This is my first entry into my new blog, reviewing coffee, from the beans to the aroma in my cup. And I am proudly starting with Canada's most popular coffee, Kicking Horse; particularly the Three Sisters blend.
This coffee could be perhaps be considered on the pricey side, with most coffee beans selling at anywhere from $4-8 per pound, $12 per pound for the is easily double the average cost. I was however, able to find this in my local supermarket, unlike some coffees which need to be bulk ordered from specialty stores or online.
Upon opening the bag, I found them to not be overly oily, something I find rare for packaged coffee. There was, however enough oil on the beans to prevent them from degassing. Simply put, they were washed properly. My burr grinder confirmed this for me, as it ground them at a fine grind for my gold filter with ease, no jamming whatsoever.
Dosing out their recommended 2 tablespoons per 1 6oz cup, I preheated my filter to 135 degrees Fahrenheit, and poured the grounds in, starting the brew cycle in my coffee maker. It took roughly 6 minutes to pour 4 cups of coffee, which is the norm for a Technivorm and without letting it sit on the heating plate, I poured it into my mug.
Tasting: Body, Flavour, Oil:
Upon taking my first sip, it's easy to tell that for a "medium" roast coffee, the body of this is no joke. Deep earthy, woody tastes are easily found on the back of the palette, with the lighter, silkier almost caramel like flavors flow over my mid and front tongue. I can detect no bitterness, instead this is a more tart blend of beans.The taste does not change or strengthen as I drink down the cup, either.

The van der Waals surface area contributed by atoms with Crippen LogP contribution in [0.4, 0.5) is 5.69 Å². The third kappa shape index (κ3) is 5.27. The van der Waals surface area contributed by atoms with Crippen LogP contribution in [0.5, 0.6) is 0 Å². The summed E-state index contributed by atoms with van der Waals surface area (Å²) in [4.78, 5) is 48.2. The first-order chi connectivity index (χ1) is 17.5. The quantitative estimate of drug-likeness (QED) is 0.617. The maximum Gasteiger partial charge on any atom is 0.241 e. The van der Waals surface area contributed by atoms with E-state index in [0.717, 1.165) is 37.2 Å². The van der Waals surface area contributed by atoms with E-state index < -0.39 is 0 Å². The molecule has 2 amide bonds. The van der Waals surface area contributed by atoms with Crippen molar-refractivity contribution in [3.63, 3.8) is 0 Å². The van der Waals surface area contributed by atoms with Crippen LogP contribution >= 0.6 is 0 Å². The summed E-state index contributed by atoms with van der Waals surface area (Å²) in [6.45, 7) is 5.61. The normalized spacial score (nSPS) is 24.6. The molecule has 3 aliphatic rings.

I would not call this an overly robust roast, being more smooth than of espresso quality. However, it provides the needed morning "kick" that has made coffee so popular. I simply prefer it while listening to music, and perhaps writing a story, rather then gulping it down as my first cup.
The aroma of Three Sisters is rather mild, but not so much that it has no impact. it has a very wood like smell, and it makes me flash back to spending hours in oak forests. The tart flavor is immediately obvious in the aroma, announcing itself via a very berry and flower-like smell. It also has essences of chocolate and sugar, which round the smell off nicely, making it not overly sweet, nor overly rich.
This is no ordinary Starbucks roast, nor does it fall into the likes of LavAzza, or Illy. Rather, it rightfully earns a spot as Canada's most popular exported coffee. It also has a unique blend of light, medium, and dark beans, which I believe is why it is able to have a firm body, while not tasting smoky. It also is fair trade, and does not appear to be chemically treated, with it's flavors boldly standing out, rather then being washed out. i would gladly buy this again, and I'll definitely be replacing my current Afternoon coffee beans with these. However, with those who like their coffee to have an espresso quality to their cup, this is not for them, and I doubt that you would be able to achieve such a result even with a double dosage and using a presse.
Rating: 9.0/10 Reason: a bit pricey, even for all it has to offer.